emergency action by the court back in 2007.

Interference With Rights of Parents

The parent-child relationship between Chase Huson and Matthew Parr is established and

recognized by the orders of a Texas District Court on two occasions – October 23, 2007, in which

paternity was established and again on June 1, 2009. The United States Supreme Court has recognized

the rights of parents as far back as in Meyer v. Nebraska, 262 U.S. 390 (1923), closely followed by Pierce

v. Society of Sisters, 268 U.S. 510, 535 (1925). The Mississippi Department of Human Services, by

denying his access to the children and by assuming “legal and physical custody” of the children, has

effectively terminated Mr. Parr’s parental rights without due process and without any court having met

the constitutional standard of “clear and convincing” proof. Santosky v. Kramer, 455 U.S. 745. The

Mississippi Supreme Court established a “credible evidence test” to determine whether parental rights

should be terminated. Vance v. Lincoln County Dept. of Public Welfare by Weathers, 582 So. 2d 414, 417

(Miss. 1991). Nothing in the pleadings or petition before the Youth Court in Jackson County meets the

credible evidence test of Vance or the “clear and convincing” standard of Santosky.
Full Faith and Credit

Article IV, Section 1 of the U.S. Constitution states "Full faith and credit shall be given in each

State to the public acts, records and judicial proceedings of every other state." 28 USC §1738 states that

“Such Acts, records and judicial proceedings or copies thereof, so authenticated, shall have the same full

faith and credit in every court within the US and its Territories and Possessions as they have by law or

usage in the courts of such State, Territory or Possession from which they are taken.” The Supreme

Court has recognized a public policy exception to the full faith and credit clause and its pursuing statute.

Wisconsin v. Pelican Insurance Co., 127 U.S. 265; Huntington v. Attrill, 146 U.S. 657; Finney v. Guy, 189

U.S. 335; see also Clarke v. Clarke, 178 U.S. 186; Olmsted v. Olmsted, 216 U.S. 386; Hood v. McGehee,

237 U.S. 611; cf. Gasquet v. Fenner, 247 U.S. 16. There is no information before this court which would

justify the claim of a public policy exemption.

Uniform Child Custody Jurisdiction and Enforcement Act

Most actions involving custody of children are governed by a Uniform Act designed to provide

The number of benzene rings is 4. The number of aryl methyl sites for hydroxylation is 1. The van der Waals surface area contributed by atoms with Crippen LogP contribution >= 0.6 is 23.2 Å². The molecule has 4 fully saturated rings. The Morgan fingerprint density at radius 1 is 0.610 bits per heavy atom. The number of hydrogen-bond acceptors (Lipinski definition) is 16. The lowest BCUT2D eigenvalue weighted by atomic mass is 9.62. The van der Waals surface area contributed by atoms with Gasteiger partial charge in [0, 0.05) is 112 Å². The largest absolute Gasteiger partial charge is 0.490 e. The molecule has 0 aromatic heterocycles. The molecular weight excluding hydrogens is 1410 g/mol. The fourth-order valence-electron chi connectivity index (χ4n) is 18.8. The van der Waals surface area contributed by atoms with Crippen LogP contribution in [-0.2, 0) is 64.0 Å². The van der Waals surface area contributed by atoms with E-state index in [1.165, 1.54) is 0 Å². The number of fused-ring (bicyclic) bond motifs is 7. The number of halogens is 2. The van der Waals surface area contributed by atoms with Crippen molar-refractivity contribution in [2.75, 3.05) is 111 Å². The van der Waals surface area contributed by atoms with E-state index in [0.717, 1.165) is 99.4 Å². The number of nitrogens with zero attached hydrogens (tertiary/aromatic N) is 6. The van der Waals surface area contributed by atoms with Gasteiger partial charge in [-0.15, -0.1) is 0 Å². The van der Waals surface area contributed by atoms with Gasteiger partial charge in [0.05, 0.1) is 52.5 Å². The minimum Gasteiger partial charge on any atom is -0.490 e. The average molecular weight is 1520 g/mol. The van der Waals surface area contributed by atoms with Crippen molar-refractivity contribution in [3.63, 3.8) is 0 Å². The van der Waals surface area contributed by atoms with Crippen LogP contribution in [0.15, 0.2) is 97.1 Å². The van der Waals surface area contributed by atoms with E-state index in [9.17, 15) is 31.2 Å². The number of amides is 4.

uniformity among states in custody decisions. Mississippi adopted this Act, the Uniform Child Custody

Jurisdiction and Enforcement Act (UCCJEA) in 2004. It governs jurisdiction in all actions which are

governed by separate jurisdictional grounds.

The UCCJEA applies to both initial custody actions and modifications, and to permanent as well

as temporary orders. In addition to custody orders in divorce and independent custody actions, the Act

applies to proceedings involving separation, guardianship, neglect, abuse and dependency, paternity,

termination of parental rights, and protection from domestic violence. The act does not apply to

proceedings involving juvenile delinquency, petitions for adoption, or authorization for a child’s

emergency medical care. Miss. Code Ann. §93-27-102 (2004).

In this case, the initial custody action began in the State of Texas in October 2007 and was

finalized June 1, 2009. The UCCJEA applies because this is an emergency custody modification request
brought by the petitioner of the original custody action due to allegations the child has become

neglected, while in Mississippi, as a result of the actions by the child’s mother.

Under the UCCJEA, a state in which the child is physically located can take jurisdiction on a

temporary basis over a child who has been abandoned or needs protection because of an emergency

related to mistreatment or abuse of the child. Miss Code Ann. §93-27-201, 204(1). The State of Texas

assumed emergency jurisdiction after hearing the evidence and reviewing the pleadings in the petition

filed in October, 2007 alleging that the child had been neglected and abused at the hands of his

maternal grandparents. In addition, the child was physically present in the State of Texas at the time of

the petition and issuance of the Temporary Order on October 23, 2007.

A Court can and should refuse to hear a case in which the home state or other jurisdiction is

based on a petitioner’s “unjustifiable conduct,” unless (1) all parties consent to jurisdiction, (2) the